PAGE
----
The Summa Theologica is divided into three parts, and each of these three parts contains numerous subdivisions. Part 1 deals primarily with God and comprises discussions of 119 questions concerning the existence and nature of God, the Creation, angels, the work of the six days of Creation, the essence and nature of man, and divine government. Part 2 deals with man and includes discussions of 303 questions concerning the purpose of man, habits, types of law, vices and virtues, prudence and justice, fortitude and temperance, graces, and the religious versus the secular life. Part 3 deals with Christ and comprises discussions of 90 questions concerning the Incarnation, the Sacraments, and the Resurrection. Some editions of the Summa Theologica include a Supplement comprising discussions of an additional 99 questions concerning a wide variety of loosely related issues such as excommunication, indulgences, confession, marriage, purgatory, and the relations of the saints toward the damned. Scholars believe that Rainaldo da Piperno, a friend of Aquinas, probably gathered the material in this supplement from a work that Aquinas had completed before he began working on the Summa Theologica.

The Summa Theologica, as its title indicates, is a “theological summary.” It seeks to describe the relationship between God and man and to explain how man’s reconciliation with the Divine is made possible at all through Christ. To this end, Aquinas cites proofs for the existence of God and outlines the activities and nature of God. Approximately one-half of the Summa Theologica then examines the nature and purpose of man. Finally, Aquinas devotes his attention to the nature of Christ and the role of the Sacraments in effecting a bridge between God and man. Within these broad topical boundaries, though, Aquinas examines the nature of God and man in exquisite detail. His examination includes questions of how angels act on bodies, the union of body and soul, the cause and remedies of anger, cursing, and the comparison of one sin with another. Aquinas is attempting to offer a truly universal and rational view of all existence.


Adopting Aristotelian principles and concepts, Aquinas attempts to explain the origin, operation, and purpose of the entire universe and the role that everything in the universe plays in the attainment of that purpose. Aquinas never doubts the truth of the tenets of his faith. Rather, he employs techniques of argument that he learned in the disputatios to state, defend, and elaborate those tenets. The grandiose scope of the Summa Theologica derives from Aquinas’s belief that a very significant portion of theology can be expressed and codified in a comprehensive and rational system.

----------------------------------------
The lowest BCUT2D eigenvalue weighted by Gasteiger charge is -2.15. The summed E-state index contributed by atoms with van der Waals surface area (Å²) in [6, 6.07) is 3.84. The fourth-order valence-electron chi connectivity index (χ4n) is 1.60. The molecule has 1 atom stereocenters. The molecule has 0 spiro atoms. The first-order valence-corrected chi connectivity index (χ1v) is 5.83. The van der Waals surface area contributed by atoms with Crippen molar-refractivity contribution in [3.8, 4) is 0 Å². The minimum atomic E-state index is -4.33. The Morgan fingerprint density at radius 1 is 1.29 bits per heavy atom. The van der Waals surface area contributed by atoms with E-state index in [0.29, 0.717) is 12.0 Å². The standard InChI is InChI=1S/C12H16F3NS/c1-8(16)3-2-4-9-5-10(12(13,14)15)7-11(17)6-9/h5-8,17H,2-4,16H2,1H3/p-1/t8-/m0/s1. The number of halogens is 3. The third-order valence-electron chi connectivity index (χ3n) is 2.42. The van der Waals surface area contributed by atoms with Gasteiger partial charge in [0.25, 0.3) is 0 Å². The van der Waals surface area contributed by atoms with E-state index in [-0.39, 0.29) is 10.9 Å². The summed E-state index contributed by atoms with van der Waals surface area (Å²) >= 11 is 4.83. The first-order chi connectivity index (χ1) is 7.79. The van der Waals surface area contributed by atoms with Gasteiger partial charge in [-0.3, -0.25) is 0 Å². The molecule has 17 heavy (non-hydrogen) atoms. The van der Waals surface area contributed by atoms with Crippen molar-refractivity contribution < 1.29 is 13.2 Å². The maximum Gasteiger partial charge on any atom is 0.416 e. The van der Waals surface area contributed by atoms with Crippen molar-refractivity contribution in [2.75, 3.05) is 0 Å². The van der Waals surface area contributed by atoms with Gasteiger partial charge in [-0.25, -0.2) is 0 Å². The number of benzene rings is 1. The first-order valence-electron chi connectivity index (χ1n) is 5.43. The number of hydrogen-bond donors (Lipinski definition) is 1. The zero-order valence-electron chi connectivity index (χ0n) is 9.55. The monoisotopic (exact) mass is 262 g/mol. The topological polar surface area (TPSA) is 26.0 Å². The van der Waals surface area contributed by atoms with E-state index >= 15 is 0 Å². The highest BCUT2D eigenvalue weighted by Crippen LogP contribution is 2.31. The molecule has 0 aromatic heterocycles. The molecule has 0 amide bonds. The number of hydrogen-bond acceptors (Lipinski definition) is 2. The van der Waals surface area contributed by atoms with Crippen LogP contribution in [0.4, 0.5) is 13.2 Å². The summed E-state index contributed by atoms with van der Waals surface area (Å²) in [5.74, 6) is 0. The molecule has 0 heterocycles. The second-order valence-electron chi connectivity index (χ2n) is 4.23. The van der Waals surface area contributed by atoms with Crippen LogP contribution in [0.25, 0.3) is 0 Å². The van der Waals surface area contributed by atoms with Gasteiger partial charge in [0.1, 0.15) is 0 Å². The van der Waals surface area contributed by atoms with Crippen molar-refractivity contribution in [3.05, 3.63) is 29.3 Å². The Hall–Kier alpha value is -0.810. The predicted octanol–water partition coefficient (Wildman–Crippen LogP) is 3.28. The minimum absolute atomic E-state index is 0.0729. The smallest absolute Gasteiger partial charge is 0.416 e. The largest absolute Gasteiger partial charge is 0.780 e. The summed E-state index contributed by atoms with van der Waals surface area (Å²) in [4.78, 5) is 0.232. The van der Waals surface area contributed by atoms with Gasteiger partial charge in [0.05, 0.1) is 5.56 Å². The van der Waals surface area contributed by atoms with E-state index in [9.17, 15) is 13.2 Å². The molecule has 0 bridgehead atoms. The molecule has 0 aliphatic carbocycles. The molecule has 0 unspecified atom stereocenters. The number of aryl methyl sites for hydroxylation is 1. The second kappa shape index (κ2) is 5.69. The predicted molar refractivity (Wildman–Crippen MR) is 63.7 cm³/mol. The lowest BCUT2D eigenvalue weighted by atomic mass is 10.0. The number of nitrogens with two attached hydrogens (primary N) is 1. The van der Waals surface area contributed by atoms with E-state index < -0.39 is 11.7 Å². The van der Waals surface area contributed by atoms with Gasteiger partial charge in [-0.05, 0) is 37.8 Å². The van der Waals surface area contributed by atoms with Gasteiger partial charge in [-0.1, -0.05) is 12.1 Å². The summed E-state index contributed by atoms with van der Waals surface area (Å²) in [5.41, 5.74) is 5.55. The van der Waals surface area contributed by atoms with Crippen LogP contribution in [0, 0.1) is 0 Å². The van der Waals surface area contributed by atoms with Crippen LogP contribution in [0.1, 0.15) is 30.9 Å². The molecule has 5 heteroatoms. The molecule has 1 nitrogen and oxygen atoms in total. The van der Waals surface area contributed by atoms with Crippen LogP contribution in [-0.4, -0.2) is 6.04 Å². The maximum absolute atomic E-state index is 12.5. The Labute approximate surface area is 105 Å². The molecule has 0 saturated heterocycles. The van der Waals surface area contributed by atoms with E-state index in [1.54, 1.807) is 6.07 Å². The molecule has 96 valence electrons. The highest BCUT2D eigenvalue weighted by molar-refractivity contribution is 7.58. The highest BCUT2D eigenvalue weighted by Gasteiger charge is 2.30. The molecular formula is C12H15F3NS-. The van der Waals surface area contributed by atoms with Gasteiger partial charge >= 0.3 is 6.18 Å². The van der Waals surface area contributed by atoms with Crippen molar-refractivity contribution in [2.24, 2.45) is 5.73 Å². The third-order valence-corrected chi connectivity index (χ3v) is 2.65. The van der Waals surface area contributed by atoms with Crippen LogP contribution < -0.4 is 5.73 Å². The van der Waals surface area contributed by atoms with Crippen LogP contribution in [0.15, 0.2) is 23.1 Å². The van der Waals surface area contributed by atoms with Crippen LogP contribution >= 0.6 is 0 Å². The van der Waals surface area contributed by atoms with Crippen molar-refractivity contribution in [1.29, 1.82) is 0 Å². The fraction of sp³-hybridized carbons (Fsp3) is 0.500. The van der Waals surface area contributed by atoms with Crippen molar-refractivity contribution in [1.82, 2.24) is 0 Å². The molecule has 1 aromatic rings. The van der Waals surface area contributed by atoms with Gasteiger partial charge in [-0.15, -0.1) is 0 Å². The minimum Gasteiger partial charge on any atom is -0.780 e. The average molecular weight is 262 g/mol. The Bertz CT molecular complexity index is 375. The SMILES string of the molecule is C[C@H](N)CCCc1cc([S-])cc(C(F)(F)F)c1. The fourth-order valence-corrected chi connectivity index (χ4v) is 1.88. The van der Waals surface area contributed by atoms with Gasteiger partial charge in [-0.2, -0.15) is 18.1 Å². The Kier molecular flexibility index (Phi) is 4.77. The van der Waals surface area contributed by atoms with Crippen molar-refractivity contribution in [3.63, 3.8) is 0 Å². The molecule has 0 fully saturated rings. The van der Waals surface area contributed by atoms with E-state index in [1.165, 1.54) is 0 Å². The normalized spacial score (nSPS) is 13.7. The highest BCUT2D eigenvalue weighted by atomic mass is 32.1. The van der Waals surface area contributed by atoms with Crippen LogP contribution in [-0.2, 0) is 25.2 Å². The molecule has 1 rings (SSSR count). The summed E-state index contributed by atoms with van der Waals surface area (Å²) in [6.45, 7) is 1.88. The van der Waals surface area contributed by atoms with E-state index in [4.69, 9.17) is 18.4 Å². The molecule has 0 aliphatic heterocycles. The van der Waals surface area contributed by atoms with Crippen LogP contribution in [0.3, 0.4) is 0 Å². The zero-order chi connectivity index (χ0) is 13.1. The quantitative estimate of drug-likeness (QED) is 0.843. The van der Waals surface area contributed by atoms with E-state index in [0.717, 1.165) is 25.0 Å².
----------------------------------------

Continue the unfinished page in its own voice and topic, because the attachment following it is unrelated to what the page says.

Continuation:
Aquinas writes not only as a philosopher who is intellectually interested in the pursuit of truth, he writes primarily as a Catholic who is convinced that the salvation of humanity itself is at stake. This conviction propels him toward a rational exegesis of topics the truth of which is ultimately derived and founded on divine revelation. When a specific topic so allows, Aquinas uses philosophical concepts and vocabulary to examine that topic. The primary topics admitting of such philosophical examination are the existence of God, the nature and limits of human knowledge, and the purpose of man. For most other topics, Aquinas articulates a decidedly Catholic position on issues of Christian interest, such as the Holy Trinity, original sin, and the like.

At first glance, it would seem astonishing and even counterintuitive that Aquinas reframes much of Catholic theology in terms of Aristotle’s pre-Christian philosophy. The pursuit of philosophy traditionally requires one to enter into debates with an open mind and to identify and re-examine one’s own core assumptions about a given issue, yet Aquinas enlists Aristotle not for his aid in the unbiased critical examination of the tenets of Catholic belief but rather for the explication and defense of those tenets. At the same time, though, Aquinas’s enlistment of Aristotle reveals Aquinas to be a remarkably fair, open minded, and indeed tolerant medieval thinker. He apparently believes that the fruits of the exercise of reason are not necessarily corrupt if the thinker is a non-Christian. This suggests that Aquinas believes that every human being, regardless of his or her beliefs, shares in humanity through the possession and use of reason. In this, Aquinas again reveals his indebtedness and allegiance to Aristotle, who had maintained that reason is the essential quality of humanity: it is that without which man cannot be man.